I went to the dentist recently and it's significant since I have the weakest teeth of anyone I know. My dentist and I go wayyy back! The minute I had all my adult teeth, I had a continuous cavity problem. I was a teenager when I had my first root canal. My worst dental moment? When I was 13, I chipped my two front teeth off on my friend's bathroom sink. When my teeth were repaired, it was suggested that my diastema, or natural gap, be sealed up for aesthetic reasons.
Age 11 or 12: Living large with my (multiple!) diastemas.
Since then, my mind's completely changed about my gap. By getting older, attending university, and living independently, I realized that I have different notions of beauty than my community, my parents, and my peers. When I see pictures of gap toothed beauties like Lara Stone and Georgia Jagger, I think they look absolutely gorgeous. The trendiness of this natural feature aside, I started to feel as if my smile didn't feel like "me" somehow. In New Age-y terms, my gap-less grin didn't quite match up with my essential self. I didn't recognize my smile when I looked in the mirror.
When I was at the dentist's office, I asked him to restore my central gap. My front teeth are mostly constructed out of direct bonding material so it's a relatively easy, quick procedure. He was shocked. He explained that people came in all the time to have theirs sealed up and that most people prefer to "blend in". He told me that he'd originally closed six gaps throughout my teeth and that I definitely wouldn't want to undo them all. For a minute, I started to second guess myself; had my instincts misled me? Then I saw my unbonded teeth and I felt tremendously relieved! When I got home, I instantly put on a bright red lipstick to celebrate my newly recovered space.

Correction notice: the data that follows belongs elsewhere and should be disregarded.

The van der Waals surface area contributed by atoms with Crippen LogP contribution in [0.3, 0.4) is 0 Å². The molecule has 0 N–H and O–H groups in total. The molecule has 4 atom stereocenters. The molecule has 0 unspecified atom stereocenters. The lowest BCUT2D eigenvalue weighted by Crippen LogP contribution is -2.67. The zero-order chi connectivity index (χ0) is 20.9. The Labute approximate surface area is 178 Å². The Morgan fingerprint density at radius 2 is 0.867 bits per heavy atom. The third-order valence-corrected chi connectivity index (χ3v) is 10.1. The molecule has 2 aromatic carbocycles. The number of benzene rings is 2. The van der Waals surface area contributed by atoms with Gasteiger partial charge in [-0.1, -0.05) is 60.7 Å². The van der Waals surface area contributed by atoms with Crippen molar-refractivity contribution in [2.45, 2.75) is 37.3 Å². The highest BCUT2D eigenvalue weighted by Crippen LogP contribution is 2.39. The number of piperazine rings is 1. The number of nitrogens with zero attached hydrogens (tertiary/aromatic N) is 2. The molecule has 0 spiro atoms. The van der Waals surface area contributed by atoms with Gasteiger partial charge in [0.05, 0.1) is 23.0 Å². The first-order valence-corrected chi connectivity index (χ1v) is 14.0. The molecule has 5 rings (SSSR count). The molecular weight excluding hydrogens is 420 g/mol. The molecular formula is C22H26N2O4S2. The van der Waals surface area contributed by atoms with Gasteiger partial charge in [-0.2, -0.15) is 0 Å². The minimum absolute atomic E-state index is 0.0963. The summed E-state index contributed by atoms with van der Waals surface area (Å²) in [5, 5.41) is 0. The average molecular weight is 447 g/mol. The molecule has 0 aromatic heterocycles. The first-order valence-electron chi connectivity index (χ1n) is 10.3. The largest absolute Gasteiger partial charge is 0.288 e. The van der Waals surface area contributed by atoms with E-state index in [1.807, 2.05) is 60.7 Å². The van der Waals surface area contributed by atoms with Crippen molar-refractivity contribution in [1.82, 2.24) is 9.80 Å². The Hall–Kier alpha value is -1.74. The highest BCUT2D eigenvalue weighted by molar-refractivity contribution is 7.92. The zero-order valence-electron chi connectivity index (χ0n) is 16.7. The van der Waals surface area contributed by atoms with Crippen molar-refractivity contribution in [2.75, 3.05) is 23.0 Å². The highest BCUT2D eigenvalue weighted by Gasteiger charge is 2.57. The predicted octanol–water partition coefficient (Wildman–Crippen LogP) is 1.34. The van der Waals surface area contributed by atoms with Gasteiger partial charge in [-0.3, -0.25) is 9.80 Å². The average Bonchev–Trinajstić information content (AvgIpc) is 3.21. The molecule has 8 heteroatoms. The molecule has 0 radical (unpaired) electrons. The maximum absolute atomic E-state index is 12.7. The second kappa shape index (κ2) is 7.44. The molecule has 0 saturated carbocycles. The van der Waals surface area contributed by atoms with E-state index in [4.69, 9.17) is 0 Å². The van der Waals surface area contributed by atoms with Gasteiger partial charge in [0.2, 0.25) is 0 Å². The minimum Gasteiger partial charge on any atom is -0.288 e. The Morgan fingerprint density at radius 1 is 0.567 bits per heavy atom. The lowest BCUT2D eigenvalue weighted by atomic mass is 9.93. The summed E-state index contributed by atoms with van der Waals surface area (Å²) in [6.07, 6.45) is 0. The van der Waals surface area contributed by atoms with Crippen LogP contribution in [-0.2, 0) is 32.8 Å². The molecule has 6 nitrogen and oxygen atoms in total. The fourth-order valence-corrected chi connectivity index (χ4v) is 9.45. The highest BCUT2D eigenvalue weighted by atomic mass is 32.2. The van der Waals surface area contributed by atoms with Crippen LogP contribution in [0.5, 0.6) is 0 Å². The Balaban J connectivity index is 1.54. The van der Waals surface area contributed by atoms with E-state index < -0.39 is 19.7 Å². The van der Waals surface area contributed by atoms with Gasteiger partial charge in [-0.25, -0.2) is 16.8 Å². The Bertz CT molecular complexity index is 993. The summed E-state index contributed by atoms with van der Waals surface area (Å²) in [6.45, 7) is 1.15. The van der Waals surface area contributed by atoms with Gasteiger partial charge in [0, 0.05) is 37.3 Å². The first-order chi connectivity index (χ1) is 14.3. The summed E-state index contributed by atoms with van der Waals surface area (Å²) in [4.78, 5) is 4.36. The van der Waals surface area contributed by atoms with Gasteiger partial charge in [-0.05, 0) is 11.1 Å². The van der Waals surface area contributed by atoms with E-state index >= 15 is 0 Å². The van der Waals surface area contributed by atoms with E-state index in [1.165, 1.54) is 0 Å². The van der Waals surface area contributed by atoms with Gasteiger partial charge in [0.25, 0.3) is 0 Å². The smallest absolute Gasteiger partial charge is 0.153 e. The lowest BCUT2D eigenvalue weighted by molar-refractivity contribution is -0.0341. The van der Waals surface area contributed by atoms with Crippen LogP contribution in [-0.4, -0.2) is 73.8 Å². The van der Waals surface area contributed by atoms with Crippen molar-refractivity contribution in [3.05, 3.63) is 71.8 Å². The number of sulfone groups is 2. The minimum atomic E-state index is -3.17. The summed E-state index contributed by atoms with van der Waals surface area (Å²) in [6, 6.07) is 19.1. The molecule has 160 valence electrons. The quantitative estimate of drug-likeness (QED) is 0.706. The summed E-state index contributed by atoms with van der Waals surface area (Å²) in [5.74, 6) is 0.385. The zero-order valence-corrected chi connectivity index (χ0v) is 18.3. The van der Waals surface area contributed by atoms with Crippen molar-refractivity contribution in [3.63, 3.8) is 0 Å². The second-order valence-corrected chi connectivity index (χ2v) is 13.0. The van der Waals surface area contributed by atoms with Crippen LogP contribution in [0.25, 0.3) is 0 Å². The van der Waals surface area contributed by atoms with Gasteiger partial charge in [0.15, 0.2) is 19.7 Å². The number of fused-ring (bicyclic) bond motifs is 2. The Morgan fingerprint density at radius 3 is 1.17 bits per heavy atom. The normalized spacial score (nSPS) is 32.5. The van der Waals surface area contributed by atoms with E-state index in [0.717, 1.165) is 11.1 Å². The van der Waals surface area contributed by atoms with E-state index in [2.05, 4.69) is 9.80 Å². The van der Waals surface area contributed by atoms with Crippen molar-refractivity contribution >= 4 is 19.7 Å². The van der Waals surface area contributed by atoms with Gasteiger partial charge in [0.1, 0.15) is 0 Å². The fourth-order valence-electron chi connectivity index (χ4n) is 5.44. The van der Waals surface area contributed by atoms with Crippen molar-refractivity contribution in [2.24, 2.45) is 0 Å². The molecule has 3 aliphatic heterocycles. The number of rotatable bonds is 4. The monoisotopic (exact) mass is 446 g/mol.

According to Wikipedia, French people call them "dents du bonheur" or lucky teeth.
I love my new teeth. The gap is narrower that my natural one, but the difference has made me ecstatic. This dental saga has reminded me of the discussions surrounding breast reductions and augmentations. I've heard women say that their original breast size didn't match up with how they saw themselves and they were happy with the surgical opportunities available. I've grown to love the size of my chest, but I realize that many full busted women feel as if their size doesn't reflect who they are. For a long time, it was hard for me to suspend judgement. When I was unhappy with my shape, I thought breast reductions were a relief and I wondered why all busty ladies didn't explore the option. Now, I can't imagine my chest any smaller and often consider how unnecessary that procedure would've been for me.
Since notions of beauty are singularly unique and deeply personal to each individual, it's dangerous to make blanket judgements about a particular decision or appearance. It's additionally challenging not only to realize what you find beautiful, but to discover that your understanding of beauty might differ dramatically from other people's. I'm delighted with my diastema, but I'm sure my dentist was left wondering why I'd enthusiastically choose this look. I also love tattoos. Big, dramatic eyebrows! Prominent noses! In my ideal world, everyone would agree with me. However, I'd pretty sure that would make my perfect world a total snoozefest. After all, the differences in perspective add a beauty all their own.
Alright, I'm curious: what do you think is beautiful? For yourself? For others? Has anyone ever openly disagreed with you?